ResearchBase: Health Risks of Cell Phones

You may have heard about the recent news concerning cell phone use and the possible associated health risks – namely, an increased risk of cancer. This is according to a recent announcement from the World Health Organization, which now categorizes cell phones in the same “carcinogenic hazard” category as lead, engine exhaust and chloroform.

A team of 31 scientists from 14 countries, including the United States, made the decision after reviewing peer-reviewed studies on cell phone safety. The team found enough evidence to categorize personal exposure as “possibly carcinogenic to humans.”

What that means is they found some evidence of increase in glioma and acoustic neuroma brain cancer for mobile phone users, but have not been able to draw conclusions for other types of cancers.

In addition to the obvious concern for our own health and well-being, one of the more striking aspects of this story, though, is that prior to this announcement, despite concerns of a number of parties, the WHO had assured consumers that no adverse health effects had been established.

Which brings us to the latest addition to ResearchBase: a study conducted by Powerfeedback and SurveyAnalytics to determine the potential impact of this news on cell phone usage.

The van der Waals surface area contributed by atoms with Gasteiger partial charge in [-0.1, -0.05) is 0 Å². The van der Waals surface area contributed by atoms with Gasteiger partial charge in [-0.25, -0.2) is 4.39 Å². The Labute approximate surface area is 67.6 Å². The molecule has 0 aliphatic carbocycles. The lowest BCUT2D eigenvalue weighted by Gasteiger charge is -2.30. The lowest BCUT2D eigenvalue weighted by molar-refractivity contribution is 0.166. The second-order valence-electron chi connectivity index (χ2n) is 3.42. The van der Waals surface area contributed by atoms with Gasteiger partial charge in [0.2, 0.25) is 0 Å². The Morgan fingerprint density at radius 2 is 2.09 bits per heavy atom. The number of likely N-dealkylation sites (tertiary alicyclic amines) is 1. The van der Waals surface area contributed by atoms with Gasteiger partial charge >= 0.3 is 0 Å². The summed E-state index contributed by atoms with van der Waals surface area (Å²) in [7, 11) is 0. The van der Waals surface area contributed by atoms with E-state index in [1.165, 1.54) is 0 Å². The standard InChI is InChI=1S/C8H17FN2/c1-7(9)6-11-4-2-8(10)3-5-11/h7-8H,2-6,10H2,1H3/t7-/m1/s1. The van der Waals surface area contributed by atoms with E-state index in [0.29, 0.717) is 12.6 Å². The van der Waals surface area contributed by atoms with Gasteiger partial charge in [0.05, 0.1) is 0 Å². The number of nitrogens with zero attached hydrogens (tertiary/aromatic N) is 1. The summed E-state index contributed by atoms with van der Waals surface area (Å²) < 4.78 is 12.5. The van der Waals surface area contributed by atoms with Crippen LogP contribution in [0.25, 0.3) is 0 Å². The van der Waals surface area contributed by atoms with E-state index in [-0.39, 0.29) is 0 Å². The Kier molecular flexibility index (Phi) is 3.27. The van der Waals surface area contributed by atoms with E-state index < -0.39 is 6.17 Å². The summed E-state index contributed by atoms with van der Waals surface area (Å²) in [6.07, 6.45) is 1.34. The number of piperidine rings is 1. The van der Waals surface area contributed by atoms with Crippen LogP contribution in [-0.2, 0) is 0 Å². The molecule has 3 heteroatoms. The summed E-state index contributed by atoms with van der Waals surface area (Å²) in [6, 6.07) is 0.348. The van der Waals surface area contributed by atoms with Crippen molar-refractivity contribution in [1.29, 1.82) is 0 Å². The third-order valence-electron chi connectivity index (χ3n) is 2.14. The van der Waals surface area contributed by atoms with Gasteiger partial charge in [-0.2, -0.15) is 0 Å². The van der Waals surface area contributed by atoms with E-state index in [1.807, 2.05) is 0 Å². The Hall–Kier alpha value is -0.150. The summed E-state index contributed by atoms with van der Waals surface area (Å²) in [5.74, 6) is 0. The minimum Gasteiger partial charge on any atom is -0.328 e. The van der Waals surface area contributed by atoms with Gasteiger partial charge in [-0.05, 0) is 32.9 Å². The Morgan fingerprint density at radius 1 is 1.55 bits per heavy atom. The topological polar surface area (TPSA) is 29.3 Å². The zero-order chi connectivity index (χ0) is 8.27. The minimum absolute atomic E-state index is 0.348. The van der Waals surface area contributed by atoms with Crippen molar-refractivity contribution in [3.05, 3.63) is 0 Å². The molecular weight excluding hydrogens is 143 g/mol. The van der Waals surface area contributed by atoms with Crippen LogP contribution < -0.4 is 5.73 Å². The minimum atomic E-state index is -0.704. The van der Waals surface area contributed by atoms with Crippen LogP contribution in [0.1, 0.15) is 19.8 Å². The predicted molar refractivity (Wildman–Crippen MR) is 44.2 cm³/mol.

The study conducted finds that of the 302 respondents, 69.94% have no intention of changing their cell phone usage in any way. Approximately 40% describe their sentiment concerning the news as “If this doesn’t kill me, something else will.”

Have we become so desensitized to the possible risks of our high-tech, industrial life style that a warning of a real risk of cancer doesn’t phase us? Or are we just jaded to such governmental warnings? Take a look at the study, and let us know what you think.

ResearchBase Download
Cell Phone Usage and Brain Cancer
[PowerPoint Deck]
[Raw Data]

For questions about ResearchBase, or to learn how you can share your own market research on the ResearchBase platform, please e-mail [email protected].

About Joshua Hoffman

Joshua Hoffman is Technology Specialist at Microsoft and a frequent contributor to Research Access.

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